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August 2003     Vol. 4, no. 8

Unionization and the grievance system

Ernest B. Akyeampong

  • Approximately half of all employees covered by the Workplace and Employee Survey had access to a workplace grievance system in 1999. The accessibility rate among unionized workers (85%) was much higher than among non-unionized workers (35%).
  • The likelihood of having a grievance system increased with establishment size—44% of small firms (under 20 employees) compared with 95% of large firms (over 500).
  • About 11% of employees with access to a system filed a grievance in 1999. The overall filing rate of unionized workers, who have more access, scarcely differed from that of non-unionized workers.
  • Grievance resolution through a manager/supervisor or management committee was more common for non-unionized workers; for unionized workers, more formal settlement mechanisms (labour-management committee, outside arbitration) were more common.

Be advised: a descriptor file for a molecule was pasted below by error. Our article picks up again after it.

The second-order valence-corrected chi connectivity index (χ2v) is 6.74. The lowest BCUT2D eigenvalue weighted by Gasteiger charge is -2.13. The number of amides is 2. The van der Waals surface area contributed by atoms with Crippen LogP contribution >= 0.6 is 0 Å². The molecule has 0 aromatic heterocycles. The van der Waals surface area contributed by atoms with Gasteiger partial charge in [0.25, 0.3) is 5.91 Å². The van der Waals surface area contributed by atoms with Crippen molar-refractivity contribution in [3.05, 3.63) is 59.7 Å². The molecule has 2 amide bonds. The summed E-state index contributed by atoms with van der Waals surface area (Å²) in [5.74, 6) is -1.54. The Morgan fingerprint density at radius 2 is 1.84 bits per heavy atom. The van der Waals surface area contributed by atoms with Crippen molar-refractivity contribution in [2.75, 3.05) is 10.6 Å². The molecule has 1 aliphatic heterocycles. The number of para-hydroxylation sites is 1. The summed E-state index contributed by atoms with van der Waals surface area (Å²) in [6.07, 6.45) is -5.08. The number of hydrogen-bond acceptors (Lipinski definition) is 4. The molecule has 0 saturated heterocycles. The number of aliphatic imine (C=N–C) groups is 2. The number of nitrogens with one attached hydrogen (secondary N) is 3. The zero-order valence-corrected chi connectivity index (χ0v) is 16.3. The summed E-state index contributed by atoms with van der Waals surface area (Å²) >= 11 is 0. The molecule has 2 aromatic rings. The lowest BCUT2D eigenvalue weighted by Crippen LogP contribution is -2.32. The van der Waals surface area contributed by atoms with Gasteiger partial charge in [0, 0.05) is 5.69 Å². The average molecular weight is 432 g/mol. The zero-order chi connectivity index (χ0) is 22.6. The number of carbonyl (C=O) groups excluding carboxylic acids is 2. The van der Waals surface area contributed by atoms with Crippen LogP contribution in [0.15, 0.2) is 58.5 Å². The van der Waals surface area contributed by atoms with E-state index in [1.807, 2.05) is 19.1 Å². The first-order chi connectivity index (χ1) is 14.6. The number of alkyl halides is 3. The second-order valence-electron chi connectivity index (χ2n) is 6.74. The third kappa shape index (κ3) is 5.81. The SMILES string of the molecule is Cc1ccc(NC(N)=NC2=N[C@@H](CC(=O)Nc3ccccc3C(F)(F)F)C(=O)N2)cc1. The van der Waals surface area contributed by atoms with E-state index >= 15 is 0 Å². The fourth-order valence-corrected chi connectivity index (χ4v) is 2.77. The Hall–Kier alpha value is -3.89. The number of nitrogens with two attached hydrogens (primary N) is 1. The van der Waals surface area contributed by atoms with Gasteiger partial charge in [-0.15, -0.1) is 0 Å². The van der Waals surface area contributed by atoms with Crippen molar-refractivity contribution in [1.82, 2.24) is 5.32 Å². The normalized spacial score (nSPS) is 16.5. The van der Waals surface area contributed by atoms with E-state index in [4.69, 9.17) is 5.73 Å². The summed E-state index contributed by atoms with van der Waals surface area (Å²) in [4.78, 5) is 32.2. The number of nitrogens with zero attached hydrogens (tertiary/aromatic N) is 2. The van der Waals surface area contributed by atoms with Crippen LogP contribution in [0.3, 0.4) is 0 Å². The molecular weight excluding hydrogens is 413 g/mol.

• About 6 in 10 persons filing a grievance in 1999 perceived some improvement in their post-grievance situation—about 7 in 10 non-unionized workers and 5 in 10 unionized workers.
  • About 91% of workers with grievance privileges indicated they were satisfied or very satisfied with their overall job, and 77% said the same with respect to pay and benefits. For those without access, the corresponding percentages were slightly lower, at 88% and 72%.

Author

Ernest B. Akyeampong is with the Labour and Household Surveys Analysis Division. He can be reached at (613) 951-4624 or perspectives@statcan.gc.ca.

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